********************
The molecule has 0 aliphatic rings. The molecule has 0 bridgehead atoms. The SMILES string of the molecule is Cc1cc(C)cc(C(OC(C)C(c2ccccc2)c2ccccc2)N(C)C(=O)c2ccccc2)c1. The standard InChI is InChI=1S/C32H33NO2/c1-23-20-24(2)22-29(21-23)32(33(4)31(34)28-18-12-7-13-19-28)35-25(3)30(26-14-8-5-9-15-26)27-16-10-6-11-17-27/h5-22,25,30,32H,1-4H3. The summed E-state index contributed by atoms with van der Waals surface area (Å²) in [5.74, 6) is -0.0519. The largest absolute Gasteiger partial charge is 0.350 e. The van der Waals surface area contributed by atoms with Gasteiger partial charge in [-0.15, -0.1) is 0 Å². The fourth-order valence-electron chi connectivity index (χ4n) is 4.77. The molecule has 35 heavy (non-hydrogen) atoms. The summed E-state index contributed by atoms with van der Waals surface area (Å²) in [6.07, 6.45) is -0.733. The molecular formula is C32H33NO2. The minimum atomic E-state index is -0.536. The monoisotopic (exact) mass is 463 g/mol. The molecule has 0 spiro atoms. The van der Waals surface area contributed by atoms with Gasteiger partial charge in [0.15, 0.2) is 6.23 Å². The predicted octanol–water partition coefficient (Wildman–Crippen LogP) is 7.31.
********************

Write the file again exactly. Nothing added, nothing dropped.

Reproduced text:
The molecule has 0 aliphatic rings. The molecule has 0 bridgehead atoms. The SMILES string of the molecule is Cc1cc(C)cc(C(OC(C)C(c2ccccc2)c2ccccc2)N(C)C(=O)c2ccccc2)c1. The standard InChI is InChI=1S/C32H33NO2/c1-23-20-24(2)22-29(21-23)32(33(4)31(34)28-18-12-7-13-19-28)35-25(3)30(26-14-8-5-9-15-26)27-16-10-6-11-17-27/h5-22,25,30,32H,1-4H3. The summed E-state index contributed by atoms with van der Waals surface area (Å²) in [5.74, 6) is -0.0519. The largest absolute Gasteiger partial charge is 0.350 e. The van der Waals surface area contributed by atoms with Gasteiger partial charge in [-0.15, -0.1) is 0 Å². The fourth-order valence-electron chi connectivity index (χ4n) is 4.77. The molecule has 35 heavy (non-hydrogen) atoms. The summed E-state index contributed by atoms with van der Waals surface area (Å²) in [6.07, 6.45) is -0.733. The molecular formula is C32H33NO2. The minimum atomic E-state index is -0.536. The monoisotopic (exact) mass is 463 g/mol. The molecule has 0 spiro atoms. The van der Waals surface area contributed by atoms with Gasteiger partial charge in [0.15, 0.2) is 6.23 Å². The predicted octanol–water partition coefficient (Wildman–Crippen LogP) is 7.31.